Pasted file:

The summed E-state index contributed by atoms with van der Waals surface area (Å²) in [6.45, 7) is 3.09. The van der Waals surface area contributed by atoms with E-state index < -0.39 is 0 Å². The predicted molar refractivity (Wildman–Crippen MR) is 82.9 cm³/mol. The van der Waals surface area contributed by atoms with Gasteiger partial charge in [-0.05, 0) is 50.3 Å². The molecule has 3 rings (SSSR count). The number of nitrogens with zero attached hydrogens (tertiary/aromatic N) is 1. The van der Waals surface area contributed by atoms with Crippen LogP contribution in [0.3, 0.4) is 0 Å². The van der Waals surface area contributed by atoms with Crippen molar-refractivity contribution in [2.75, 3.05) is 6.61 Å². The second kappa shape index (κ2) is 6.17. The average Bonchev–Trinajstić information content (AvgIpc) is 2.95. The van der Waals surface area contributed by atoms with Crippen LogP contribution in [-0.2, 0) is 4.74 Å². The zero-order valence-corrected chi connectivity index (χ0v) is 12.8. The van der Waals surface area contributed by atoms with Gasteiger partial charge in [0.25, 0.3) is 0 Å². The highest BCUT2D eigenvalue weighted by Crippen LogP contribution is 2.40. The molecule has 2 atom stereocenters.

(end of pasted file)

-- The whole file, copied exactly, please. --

The summed E-state index contributed by atoms with van der Waals surface area (Å²) in [6.45, 7) is 3.09. The van der Waals surface area contributed by atoms with E-state index < -0.39 is 0 Å². The predicted molar refractivity (Wildman–Crippen MR) is 82.9 cm³/mol. The van der Waals surface area contributed by atoms with Gasteiger partial charge in [-0.05, 0) is 50.3 Å². The molecule has 3 rings (SSSR count). The number of nitrogens with zero attached hydrogens (tertiary/aromatic N) is 1. The van der Waals surface area contributed by atoms with Crippen LogP contribution in [0.3, 0.4) is 0 Å². The van der Waals surface area contributed by atoms with Crippen molar-refractivity contribution in [2.75, 3.05) is 6.61 Å². The second kappa shape index (κ2) is 6.17. The average Bonchev–Trinajstić information content (AvgIpc) is 2.95. The van der Waals surface area contributed by atoms with Crippen LogP contribution in [-0.2, 0) is 4.74 Å². The zero-order valence-corrected chi connectivity index (χ0v) is 12.8. The van der Waals surface area contributed by atoms with Gasteiger partial charge in [0.25, 0.3) is 0 Å². The highest BCUT2D eigenvalue weighted by Crippen LogP contribution is 2.40. The molecule has 2 atom stereocenters.